Why Stoke-on-Trent’s first literary festival should be write up your street…

A Waterside Primary pupil during a creative writing event at Emma Bridgewater.

A Waterside Primary pupil during a creative writing event at Emma Bridgewater.

A cultural wilderness. That’s how one rather unkind soul described Stoke-on-Trent when posting a comment on The Sentinel’s website and mocking plans for the city’s first literary festival announced this week.

Of course, the internet is a strange place where people are far more likely to be disparaging of new initiatives than be welcoming or to accentuate the positives.

I suppose it always was easier to knock than to praise.

They say there’s a book in all of us. Personally I just wish there were a few more lying around in homes across the Potteries – instead of mobile phones and games consoles – and that more parents locally took more of an interest in helping to open their children’s eyes to the joys of reading.

Then again, if the parents themselves struggle with words and left school with a limited grasp of the English language then the idea of picking up a book or writing a story or poem with their children may seem like an alien concept.

Talk to many primary school teachers and they will say that they can spot within the first few weeks the children in their new intake who will do well in class and they are the ones who are properly supported at home.

They are the children who are read to at night before bed and who, in turn, read to their parents. They are the children who receive help with their homework, eat a decent breakfast before school and whose packed lunch doesn’t simply consist of chocolate, crisps and a sugary drink.

The sad fact is that more than 40 per cent of the city’s three-year-olds start school with literacy levels below the national standard because their parents/guardians couldn’t be bothered – or haven’t been able – to give them enough help and support.

Among these you’ll find parents who use the television as a babysitting service and bribe toddlers with biscuits and crisps just for some peace and quiet. You’ll also find mums and dads simply struggling to cope with being, well, mums and dads.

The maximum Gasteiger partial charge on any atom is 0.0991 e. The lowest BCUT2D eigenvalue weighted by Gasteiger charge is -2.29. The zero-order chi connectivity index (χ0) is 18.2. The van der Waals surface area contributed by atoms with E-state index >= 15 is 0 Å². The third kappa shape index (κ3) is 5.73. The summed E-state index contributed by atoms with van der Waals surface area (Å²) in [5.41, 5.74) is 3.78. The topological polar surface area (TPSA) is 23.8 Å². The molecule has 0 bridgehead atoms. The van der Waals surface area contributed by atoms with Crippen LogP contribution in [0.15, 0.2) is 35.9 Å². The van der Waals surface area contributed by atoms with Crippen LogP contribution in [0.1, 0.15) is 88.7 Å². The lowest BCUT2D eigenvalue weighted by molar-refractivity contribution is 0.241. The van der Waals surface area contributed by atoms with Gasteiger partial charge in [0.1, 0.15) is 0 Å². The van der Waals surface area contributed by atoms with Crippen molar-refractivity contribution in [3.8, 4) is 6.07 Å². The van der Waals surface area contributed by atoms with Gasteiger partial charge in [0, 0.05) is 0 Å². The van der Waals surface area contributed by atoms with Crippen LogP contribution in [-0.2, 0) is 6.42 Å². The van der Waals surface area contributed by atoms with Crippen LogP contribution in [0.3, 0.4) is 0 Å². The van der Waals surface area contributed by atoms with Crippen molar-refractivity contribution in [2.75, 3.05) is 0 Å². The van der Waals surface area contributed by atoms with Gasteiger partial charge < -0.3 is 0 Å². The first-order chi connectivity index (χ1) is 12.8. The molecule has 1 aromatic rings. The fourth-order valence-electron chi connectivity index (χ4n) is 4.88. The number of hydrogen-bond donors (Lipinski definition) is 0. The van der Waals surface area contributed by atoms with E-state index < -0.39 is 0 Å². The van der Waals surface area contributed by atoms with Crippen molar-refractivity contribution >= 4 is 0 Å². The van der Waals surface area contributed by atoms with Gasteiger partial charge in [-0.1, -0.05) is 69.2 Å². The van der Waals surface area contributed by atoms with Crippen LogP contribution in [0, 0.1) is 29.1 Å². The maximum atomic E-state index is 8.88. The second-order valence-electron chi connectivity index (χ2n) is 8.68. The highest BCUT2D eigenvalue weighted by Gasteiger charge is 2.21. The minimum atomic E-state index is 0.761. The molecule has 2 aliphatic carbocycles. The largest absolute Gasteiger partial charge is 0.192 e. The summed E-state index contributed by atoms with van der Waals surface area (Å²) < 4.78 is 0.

Because of the start two-fifths of children in the city are given, it is perhaps no great surprise that results for seven-year-olds show Stoke-on-Trent is at the bottom of league tables in England for reading, writing and maths.

These are depressing statistics which drill down to the heart of why many people locally fail to aspire to further and higher education and are unable to fulfil their wider potential.

You can get by without some subjects and certain knowledge taught in schools but, in terms of basic life skills, being able to read and write to a decent standard is fundamental.

The irony that Stoke-on-Trent’s first literary festival, entitled Hot Air, was announced during the same week that The Sentinel published a story revealing 300 odd Staffordshire University students had been caught cheating by plagiarising other people’s work was not lost on me.

When at high school and Sixth Form College, Fenton, I’d walk a couple of miles from my home in Sneyd Green to the reference department at Hanley Library in order to fish out whichever books I needed for homework, essays or exams. My generation used a fountain pen from the age of 11 onwards in order that we could improve the standard of our ‘joined-up’ writing.

If I made an error on a six or seven page A4 essay for my A-Level English Literature teacher, Mr Adshead, out came the Tipp-Ex. Better that gunky mess on one line than having to re-write the lot from scratch, eh?

These days students rarely use a pen and don’t even have to get out of bed to do their homework. They can Google (other search engines are available) whatever topic they require and find reams of information – often written by previous students – which they can steal bits of, recycle, and then present as their own work.

This is one of the reasons why I would argue the age of copy and paste has done very little to improve literacy standards.

It goes without saying the internet is a wonderful tool which provides countless benefits but for every advantage it gives us as a society there’s usually a downside.

In the case of literacy standards, the internet and indeed the ‘text speak’ which has become prevalent through the use of mobile devices is killing the Queen’s English.

Some experts will tell you that language is always evolving and you shouldn’t get too uptight about the use of numbers where letters should be or the general malaise over literacy standards which pervades our everyday lives.

Then there are Luddites like me who believe it’s just plain wrong for councils to run Uth (youth) centres and drop apostrophes from road signs because some people don’t know how to use them.

We have a problem with literacy standards here in Stoke-on-Trent and so the idea of staging a festival aimed at encouraging reading and writing makes absolute sense.

It also, with the attendance of stellar names like best-selling authors Joanna Trollope and Dr David Starkey (as well as our own rising star Mel Sherratt), promises to be a lot of fun.

A literary festival isn’t in any way a silver bullet for the problem of poor literacy standards locally but if it encourages people to engage with libraries, meet authors and handle books or perhaps pick up a pen or approach a keyboard in order to write something, then it can be regarded as a success.

If The Sentinel’s Too Write! competition for authors of all ages inspires hundreds of children and adults to try their hand at storytelling then it too can be deemed to have done its job.

Anyway, I’ll have to go. It’s World Book Day on March 6 and my two have decided to both go in to school dressed as George Kirrin from the Famous Five. I kid you not.

Do you know hard it is to find a decent satchel and a children’s outfit from the 1950s?

Still, better this than them going to school dressed as a character from the latest Disney movie that will have been forgotten next year.